Click through to read the whole post if you’ve got a minute — Campbell’s got more to say about each point.

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Beyond the Dreams We Know

So, you all remember the original cover I commissioned for Mountain of Kept Memory? It looked like this:

Nice, eh?

Of course then Mountain got picked up by Saga Press and revised, eventually coming out with this quite different but beautiful cover:

Lovely! But it did leave me with extra cover art sitting around, art which I liked quite a bit and was sorry not to use.

Also, as you may recall my mentioning, the revision of Mountain led to the complete removal of one protagonist, a boy named Erest. He wasn’t related to Oressa or Gulien at all, but rather from the family that lives in the shadow of the Kieba’s mountain. Giving his role to Gulien did produce a tighter story, as sometimes (always?) happens when you combine characters. So Gulien got Erest’s role; a revised role, of course, but fundamentally his part in the story initially belonged to this completely different and much younger boy. Remember that Mountain was also being revised from YA to adult, so it made sense to hand Erest’s role to an older character anyway.

But all this revision meant that along with leftover cover art, I had a leftover character on my hands.

This was the exact reason I thought of writing a set of novellas set in worlds I’d previously created: because it gave me a chance to use both the character and the cover.

Erest’s story in Dreams is based on his initial scenes from the first draft of Mountain. Of course his story has been revised to stand alone. Rather than taking place before the events of Mountain, it’s now set a couple generations previously, shortly after his family first settled at the foot of the Kieba’s mountain.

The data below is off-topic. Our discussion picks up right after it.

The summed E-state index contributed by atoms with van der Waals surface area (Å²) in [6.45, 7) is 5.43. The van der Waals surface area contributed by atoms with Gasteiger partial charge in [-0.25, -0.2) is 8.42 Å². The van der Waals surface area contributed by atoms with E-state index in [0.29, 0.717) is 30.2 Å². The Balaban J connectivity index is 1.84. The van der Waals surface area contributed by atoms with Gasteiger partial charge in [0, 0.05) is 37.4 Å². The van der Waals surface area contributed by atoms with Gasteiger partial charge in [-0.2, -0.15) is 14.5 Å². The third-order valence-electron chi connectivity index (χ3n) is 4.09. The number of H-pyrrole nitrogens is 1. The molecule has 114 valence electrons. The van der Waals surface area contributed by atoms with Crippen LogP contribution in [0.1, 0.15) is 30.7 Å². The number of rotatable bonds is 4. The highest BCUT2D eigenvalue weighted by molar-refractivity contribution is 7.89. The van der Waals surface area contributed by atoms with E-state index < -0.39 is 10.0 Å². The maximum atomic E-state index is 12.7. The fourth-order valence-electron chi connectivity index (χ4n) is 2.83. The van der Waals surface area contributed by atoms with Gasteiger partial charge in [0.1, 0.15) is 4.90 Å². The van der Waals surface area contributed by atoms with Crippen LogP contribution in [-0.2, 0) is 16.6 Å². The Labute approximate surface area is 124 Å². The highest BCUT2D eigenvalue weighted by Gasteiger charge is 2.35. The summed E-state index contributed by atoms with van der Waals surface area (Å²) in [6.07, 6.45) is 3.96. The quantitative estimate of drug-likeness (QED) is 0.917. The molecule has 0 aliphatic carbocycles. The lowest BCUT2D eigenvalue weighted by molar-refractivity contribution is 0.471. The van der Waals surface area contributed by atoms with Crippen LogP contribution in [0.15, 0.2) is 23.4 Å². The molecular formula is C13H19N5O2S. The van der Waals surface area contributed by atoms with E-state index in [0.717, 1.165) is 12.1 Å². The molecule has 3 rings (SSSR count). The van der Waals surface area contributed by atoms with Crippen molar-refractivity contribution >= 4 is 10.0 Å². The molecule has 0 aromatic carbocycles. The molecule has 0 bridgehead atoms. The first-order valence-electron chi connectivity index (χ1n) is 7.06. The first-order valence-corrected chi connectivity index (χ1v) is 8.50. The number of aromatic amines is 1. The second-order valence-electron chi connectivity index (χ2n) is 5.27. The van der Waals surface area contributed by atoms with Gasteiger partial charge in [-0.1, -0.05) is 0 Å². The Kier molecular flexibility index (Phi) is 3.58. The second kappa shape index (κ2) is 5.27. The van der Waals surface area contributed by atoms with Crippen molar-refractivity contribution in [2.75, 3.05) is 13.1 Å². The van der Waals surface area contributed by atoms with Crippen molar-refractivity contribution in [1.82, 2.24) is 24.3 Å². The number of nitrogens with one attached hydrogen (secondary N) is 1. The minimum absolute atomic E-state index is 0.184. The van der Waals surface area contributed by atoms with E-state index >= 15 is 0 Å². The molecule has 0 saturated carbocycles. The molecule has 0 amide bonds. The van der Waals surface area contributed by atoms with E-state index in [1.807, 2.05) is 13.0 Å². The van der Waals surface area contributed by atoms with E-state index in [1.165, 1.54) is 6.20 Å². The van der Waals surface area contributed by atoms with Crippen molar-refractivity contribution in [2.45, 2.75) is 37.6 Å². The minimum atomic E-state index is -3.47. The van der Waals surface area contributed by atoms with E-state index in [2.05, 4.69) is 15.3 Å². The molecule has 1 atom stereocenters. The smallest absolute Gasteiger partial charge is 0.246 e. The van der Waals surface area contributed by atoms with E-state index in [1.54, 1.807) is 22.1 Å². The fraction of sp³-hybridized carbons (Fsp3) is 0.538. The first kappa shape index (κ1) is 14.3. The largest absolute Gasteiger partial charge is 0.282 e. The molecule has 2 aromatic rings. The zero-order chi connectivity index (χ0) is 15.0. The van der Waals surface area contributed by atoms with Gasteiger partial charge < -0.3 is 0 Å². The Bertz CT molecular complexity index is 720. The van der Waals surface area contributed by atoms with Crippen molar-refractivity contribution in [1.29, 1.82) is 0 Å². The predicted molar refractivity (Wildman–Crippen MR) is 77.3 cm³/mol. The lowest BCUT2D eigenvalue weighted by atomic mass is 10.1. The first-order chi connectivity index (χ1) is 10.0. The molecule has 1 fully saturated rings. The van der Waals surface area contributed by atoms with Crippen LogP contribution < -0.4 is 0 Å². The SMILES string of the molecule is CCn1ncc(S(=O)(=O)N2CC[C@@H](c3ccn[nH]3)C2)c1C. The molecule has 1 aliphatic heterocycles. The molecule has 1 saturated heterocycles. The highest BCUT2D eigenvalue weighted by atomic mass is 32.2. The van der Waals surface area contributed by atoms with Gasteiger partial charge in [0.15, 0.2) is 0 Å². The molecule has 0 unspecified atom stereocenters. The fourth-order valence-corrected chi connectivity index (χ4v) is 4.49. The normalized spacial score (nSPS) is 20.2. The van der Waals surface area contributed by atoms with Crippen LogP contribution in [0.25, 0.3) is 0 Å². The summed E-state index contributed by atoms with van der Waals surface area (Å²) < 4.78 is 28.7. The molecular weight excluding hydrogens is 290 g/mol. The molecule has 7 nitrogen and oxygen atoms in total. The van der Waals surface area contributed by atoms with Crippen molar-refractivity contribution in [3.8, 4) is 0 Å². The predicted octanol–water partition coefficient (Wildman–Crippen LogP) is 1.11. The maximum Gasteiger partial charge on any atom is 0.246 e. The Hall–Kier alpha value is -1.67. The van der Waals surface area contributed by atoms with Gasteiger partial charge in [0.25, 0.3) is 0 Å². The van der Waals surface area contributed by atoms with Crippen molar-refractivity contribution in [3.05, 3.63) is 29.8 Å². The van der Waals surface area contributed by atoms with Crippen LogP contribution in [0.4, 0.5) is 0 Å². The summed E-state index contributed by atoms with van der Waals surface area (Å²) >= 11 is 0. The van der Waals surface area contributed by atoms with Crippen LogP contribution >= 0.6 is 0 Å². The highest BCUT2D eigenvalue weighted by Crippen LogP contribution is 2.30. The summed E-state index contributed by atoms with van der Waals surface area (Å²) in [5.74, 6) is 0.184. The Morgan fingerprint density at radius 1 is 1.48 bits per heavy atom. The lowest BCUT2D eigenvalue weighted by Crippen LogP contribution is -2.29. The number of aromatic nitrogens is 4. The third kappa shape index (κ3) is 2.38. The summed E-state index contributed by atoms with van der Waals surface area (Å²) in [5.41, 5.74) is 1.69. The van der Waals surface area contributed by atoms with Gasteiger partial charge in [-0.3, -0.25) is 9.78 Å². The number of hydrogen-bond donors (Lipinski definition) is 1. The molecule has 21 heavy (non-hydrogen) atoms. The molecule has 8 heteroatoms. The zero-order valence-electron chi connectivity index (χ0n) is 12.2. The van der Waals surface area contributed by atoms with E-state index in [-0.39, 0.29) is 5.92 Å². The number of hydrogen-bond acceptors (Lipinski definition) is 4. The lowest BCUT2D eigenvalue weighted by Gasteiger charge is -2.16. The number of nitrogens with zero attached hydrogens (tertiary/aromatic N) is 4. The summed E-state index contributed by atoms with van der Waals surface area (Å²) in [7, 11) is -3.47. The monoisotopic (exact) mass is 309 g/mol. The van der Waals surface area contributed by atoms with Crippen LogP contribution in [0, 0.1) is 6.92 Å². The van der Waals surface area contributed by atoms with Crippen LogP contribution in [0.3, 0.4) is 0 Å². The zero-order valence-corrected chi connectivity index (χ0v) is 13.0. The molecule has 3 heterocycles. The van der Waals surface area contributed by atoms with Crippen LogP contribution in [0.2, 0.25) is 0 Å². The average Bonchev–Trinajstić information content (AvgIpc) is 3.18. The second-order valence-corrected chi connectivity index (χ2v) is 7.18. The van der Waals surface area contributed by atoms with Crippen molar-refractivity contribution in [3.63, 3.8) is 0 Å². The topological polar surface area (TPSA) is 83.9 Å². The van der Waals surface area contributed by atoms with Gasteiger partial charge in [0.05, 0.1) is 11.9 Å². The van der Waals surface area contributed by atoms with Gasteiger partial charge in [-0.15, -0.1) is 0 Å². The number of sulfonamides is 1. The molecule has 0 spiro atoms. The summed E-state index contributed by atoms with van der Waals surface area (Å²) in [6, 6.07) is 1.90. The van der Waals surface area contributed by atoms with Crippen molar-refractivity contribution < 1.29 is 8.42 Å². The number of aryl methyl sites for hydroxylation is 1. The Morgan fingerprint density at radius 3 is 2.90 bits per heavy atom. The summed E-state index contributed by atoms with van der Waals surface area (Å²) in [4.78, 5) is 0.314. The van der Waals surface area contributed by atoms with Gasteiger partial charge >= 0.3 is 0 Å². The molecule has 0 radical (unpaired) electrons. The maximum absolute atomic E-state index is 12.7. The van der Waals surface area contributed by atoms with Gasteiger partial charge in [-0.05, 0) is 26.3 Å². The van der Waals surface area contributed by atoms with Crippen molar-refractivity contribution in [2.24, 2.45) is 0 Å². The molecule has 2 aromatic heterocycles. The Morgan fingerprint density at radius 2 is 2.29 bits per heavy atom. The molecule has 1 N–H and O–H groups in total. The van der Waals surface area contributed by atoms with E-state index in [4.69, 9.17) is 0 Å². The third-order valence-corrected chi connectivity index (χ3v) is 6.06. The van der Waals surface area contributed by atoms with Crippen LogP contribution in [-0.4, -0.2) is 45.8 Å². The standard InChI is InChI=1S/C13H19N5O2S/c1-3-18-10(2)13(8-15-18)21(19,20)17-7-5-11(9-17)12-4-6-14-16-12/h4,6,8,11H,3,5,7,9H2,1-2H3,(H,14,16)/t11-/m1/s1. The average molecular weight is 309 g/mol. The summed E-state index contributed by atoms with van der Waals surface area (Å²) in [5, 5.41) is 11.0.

I hope everyone will enjoy revisiting this world in Beyond the Dreams We Know.

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Good writing vs talented writing

Here’s an interesting post contrasting the concepts of “good” writing vs “talented” writing.

This post quotes extensively from Samuel Delany, thus:

If you start with a confused, unclear, and badly written story, and apply the rules of good writing to it, you can probably turn it into a simple, logical, clearly written story. It will still not be a good one. The major fault of eighty-five to ninety-five percent of all fiction is that it is banal and dull….Good writing is clear. Talented writing is energetic. Good writing avoids errors. Talented writing makes things happen in the reader’s mind — vividly, forcefully — that good writing, which stops with clarity and logic, doesn’t.